The last effect was just straight SNJ on a few panels. I ended up with a
multi toned natural metal finish which quite a few people complimented me
on. I used a blue-black enamel for the anti-glare panels and Gunze Japanese
light gray, which has a very definite green tinge, for the fabric covered
control surfaces. I thinned the Gunze with lacquer thinner (it works great!)
to ensure good adhesion to the SNJ. No clear overcoat was used.
I must say that Iím sold on
SNJ. It goes on great and itís quite durable and it stands up very well to
handling . I used low tack masking tape and had no problems. Aside from
being easily scratched the only other drawback that I encountered was that
it didínt adhere well to the crazy glue and easily rubbed off of it.
I used Aeromaster decals for the
markings but I was unhappy with the way they looked. This was not the fault
of Aeromaster. Since I did not use an overcoat the decals remained shiny and
just didnít look right. Next time I plan to overspray the decals with
Dullcoat before I cut them out. I usually trim away all of the clear film so
this should not present a problem.
I was trying to finish the model
for the IPMS nationals and I rushed a few things towards the end. The main
thing being the canopy and windscreen. I did not have any masks so I used
masking tape and I was unhappy with the results. Needless to say I spent
about $40.00 for masks at the Eduard booth before regaining my sanity. I
will be redoing the canopy using the Eduard masks.
Now for the minor faults and
nitpicks. The vinyl grommets worked pretty well for everything except the
main landing gear. One side was pretty tight while the other side was loose.
I couldnít find anything that would adhere to the vinyl and that included
epoxy. Jack Kennedy suggested white glue. Iíll have to give it a try. The
little oil cooler under the wing is nicely detailed and in three pieces.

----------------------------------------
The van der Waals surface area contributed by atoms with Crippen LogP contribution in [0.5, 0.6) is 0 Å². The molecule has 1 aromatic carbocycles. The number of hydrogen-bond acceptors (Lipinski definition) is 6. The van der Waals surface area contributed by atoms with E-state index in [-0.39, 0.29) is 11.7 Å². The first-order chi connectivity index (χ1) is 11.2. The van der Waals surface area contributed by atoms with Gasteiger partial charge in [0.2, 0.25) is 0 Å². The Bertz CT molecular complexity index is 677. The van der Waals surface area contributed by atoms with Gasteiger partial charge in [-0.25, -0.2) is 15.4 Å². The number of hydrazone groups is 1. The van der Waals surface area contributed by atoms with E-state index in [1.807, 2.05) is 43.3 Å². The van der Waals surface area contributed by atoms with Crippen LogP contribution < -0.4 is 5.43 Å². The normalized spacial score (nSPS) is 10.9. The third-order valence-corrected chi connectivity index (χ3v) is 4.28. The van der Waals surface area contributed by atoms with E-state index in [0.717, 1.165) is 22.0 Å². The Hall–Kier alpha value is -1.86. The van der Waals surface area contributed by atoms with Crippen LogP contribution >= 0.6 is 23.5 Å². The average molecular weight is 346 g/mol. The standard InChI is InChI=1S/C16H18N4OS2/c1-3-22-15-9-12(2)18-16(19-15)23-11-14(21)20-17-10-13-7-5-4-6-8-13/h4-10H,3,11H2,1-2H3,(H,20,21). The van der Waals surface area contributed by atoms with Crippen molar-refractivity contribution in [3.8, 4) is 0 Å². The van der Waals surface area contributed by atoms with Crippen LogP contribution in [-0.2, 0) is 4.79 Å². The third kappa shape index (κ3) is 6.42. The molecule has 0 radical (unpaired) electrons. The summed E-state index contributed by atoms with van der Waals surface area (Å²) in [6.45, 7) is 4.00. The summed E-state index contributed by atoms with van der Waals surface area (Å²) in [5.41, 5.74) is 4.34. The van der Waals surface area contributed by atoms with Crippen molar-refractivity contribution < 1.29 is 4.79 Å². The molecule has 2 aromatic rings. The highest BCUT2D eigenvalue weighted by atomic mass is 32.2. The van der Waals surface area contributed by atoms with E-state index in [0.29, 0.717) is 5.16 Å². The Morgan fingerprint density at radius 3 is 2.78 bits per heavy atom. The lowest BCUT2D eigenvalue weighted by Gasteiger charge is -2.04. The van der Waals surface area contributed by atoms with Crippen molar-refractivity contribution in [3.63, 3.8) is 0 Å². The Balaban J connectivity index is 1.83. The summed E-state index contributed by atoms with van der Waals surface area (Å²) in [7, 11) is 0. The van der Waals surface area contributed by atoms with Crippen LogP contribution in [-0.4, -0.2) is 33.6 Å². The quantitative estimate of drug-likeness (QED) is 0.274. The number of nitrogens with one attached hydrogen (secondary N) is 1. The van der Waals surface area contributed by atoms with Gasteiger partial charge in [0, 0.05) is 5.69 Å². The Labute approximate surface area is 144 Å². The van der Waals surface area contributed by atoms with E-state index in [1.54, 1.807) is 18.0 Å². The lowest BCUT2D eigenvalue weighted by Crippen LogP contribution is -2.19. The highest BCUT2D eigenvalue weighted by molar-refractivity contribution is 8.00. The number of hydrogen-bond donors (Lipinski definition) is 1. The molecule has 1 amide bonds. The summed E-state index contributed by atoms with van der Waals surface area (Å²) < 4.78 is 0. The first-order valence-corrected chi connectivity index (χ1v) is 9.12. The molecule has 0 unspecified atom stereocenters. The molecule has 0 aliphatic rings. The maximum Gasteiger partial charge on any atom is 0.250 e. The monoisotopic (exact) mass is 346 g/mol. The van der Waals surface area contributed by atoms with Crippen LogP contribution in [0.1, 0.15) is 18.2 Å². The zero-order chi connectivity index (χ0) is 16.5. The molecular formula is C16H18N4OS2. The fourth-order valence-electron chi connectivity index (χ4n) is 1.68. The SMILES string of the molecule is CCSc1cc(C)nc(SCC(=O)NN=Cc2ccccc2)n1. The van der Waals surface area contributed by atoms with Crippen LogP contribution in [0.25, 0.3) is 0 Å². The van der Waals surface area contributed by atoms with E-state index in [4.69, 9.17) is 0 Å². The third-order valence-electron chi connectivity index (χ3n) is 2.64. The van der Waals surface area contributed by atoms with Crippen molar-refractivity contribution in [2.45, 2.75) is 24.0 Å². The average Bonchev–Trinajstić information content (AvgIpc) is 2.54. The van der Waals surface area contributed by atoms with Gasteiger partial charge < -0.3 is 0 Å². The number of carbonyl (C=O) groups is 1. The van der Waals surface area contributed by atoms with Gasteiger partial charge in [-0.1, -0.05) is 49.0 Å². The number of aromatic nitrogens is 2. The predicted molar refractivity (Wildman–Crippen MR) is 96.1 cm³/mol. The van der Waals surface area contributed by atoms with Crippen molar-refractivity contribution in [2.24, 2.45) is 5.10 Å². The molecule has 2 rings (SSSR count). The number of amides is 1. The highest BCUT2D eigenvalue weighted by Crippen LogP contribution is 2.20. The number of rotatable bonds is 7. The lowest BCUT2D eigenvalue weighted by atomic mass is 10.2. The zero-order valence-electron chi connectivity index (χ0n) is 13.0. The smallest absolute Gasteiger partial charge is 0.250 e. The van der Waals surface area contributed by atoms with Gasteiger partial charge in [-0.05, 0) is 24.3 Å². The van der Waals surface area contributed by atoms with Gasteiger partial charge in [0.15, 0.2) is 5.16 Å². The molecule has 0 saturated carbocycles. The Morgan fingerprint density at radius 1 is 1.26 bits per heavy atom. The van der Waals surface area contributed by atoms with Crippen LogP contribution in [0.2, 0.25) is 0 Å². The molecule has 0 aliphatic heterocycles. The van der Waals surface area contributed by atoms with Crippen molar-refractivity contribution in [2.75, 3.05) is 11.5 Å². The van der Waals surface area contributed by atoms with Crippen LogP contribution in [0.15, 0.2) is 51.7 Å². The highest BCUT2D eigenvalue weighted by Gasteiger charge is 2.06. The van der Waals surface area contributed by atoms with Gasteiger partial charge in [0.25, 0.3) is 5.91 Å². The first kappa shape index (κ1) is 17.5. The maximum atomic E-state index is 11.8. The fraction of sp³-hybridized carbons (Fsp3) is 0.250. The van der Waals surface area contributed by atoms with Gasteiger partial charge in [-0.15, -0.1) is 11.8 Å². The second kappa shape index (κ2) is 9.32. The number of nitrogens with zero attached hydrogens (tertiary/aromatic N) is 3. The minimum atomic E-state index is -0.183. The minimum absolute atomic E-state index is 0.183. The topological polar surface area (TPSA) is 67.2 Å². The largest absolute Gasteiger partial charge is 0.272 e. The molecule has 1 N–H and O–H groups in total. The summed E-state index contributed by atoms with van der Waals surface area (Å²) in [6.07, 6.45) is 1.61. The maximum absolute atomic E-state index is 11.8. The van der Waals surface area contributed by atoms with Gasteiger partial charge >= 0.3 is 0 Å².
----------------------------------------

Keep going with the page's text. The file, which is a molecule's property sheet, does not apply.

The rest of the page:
Being so small makes it very difficult to hold to clean up the seams. I have
no idea why the headrest cushion is in two pieces when youíre not going to
see the back anyway. Again, very hard to handle to glue the two pieces
together. There are these very teeny tiny wingtip lights which are very hard
to cut off of the sprue, clean up and attach. After launching several of the
little so and soís I gave up and painted the areas the appropriate clear
red or green and used some crazy glue to form the lenses. It can be done
though! There was at least one Frank at the nats with them on. He should get
an award just for that.
I might mention that I had a
problem rescribing a panel line along the top of the rear fuselage. I couldnít
get my guide to keep from moving around so I solved the problem by first
drawing a pencil line as a reference and then white gluing my scribing
straight edge along the line. Once set up it didnít move while I was
rescribing and it was easy to remove without leaving any marks on the
Even though it didnít do
anything at the nationals( it just sat there), there were at least five
other Franks as well as superb Zero 22 that took judgeís best a/c, Iím
still very pleased with the results.
Many thanks to Tony Darienzo for
giving me the spare kit to replace certain parts that I damaged beyond
repair or lost and to Mike Fleckenstein for the great photos.
Long Island Scale Model Society
Northern Virginia and Washington
D.C former member